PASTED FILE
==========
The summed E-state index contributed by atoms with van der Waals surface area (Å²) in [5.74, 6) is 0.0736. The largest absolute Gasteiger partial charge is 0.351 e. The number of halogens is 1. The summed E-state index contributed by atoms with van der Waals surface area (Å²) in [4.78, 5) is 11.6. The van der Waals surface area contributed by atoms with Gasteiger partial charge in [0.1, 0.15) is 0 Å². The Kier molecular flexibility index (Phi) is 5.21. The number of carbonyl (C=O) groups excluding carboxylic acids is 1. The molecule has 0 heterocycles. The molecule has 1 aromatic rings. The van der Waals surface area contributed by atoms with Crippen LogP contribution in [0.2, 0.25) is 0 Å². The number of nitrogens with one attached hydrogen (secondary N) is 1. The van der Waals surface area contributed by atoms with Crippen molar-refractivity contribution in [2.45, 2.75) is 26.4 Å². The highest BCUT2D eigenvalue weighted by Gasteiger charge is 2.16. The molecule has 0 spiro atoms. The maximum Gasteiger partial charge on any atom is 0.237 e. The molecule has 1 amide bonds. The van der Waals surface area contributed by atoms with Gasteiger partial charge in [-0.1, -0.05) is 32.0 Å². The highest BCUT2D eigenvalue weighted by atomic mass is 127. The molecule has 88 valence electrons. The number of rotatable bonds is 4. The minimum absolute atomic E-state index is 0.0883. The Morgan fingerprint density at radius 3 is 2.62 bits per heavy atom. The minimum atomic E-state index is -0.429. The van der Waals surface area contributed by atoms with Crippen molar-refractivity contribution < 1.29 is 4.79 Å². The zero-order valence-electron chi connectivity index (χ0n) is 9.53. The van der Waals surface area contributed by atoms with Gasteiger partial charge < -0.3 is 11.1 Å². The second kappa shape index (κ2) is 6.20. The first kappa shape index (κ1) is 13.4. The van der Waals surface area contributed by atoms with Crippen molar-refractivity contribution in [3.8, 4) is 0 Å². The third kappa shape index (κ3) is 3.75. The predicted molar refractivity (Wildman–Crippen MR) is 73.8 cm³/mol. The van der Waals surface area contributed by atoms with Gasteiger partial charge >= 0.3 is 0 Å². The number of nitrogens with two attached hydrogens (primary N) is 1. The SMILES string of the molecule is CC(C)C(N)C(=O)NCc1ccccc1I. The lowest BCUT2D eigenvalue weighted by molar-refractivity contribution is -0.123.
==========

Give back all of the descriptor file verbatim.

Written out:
The summed E-state index contributed by atoms with van der Waals surface area (Å²) in [5.74, 6) is 0.0736. The largest absolute Gasteiger partial charge is 0.351 e. The number of halogens is 1. The summed E-state index contributed by atoms with van der Waals surface area (Å²) in [4.78, 5) is 11.6. The van der Waals surface area contributed by atoms with Gasteiger partial charge in [0.1, 0.15) is 0 Å². The Kier molecular flexibility index (Phi) is 5.21. The number of carbonyl (C=O) groups excluding carboxylic acids is 1. The molecule has 0 heterocycles. The molecule has 1 aromatic rings. The van der Waals surface area contributed by atoms with Crippen LogP contribution in [0.2, 0.25) is 0 Å². The number of nitrogens with one attached hydrogen (secondary N) is 1. The van der Waals surface area contributed by atoms with Crippen molar-refractivity contribution in [2.45, 2.75) is 26.4 Å². The highest BCUT2D eigenvalue weighted by Gasteiger charge is 2.16. The molecule has 0 spiro atoms. The maximum Gasteiger partial charge on any atom is 0.237 e. The molecule has 1 amide bonds. The van der Waals surface area contributed by atoms with Gasteiger partial charge in [-0.1, -0.05) is 32.0 Å². The highest BCUT2D eigenvalue weighted by atomic mass is 127. The molecule has 88 valence electrons. The number of rotatable bonds is 4. The minimum absolute atomic E-state index is 0.0883. The Morgan fingerprint density at radius 3 is 2.62 bits per heavy atom. The minimum atomic E-state index is -0.429. The van der Waals surface area contributed by atoms with Crippen molar-refractivity contribution < 1.29 is 4.79 Å². The zero-order valence-electron chi connectivity index (χ0n) is 9.53. The van der Waals surface area contributed by atoms with Gasteiger partial charge < -0.3 is 11.1 Å². The second kappa shape index (κ2) is 6.20. The first kappa shape index (κ1) is 13.4. The van der Waals surface area contributed by atoms with Crippen molar-refractivity contribution in [3.8, 4) is 0 Å². The third kappa shape index (κ3) is 3.75. The predicted molar refractivity (Wildman–Crippen MR) is 73.8 cm³/mol. The van der Waals surface area contributed by atoms with Gasteiger partial charge >= 0.3 is 0 Å². The number of nitrogens with two attached hydrogens (primary N) is 1. The SMILES string of the molecule is CC(C)C(N)C(=O)NCc1ccccc1I. The lowest BCUT2D eigenvalue weighted by molar-refractivity contribution is -0.123.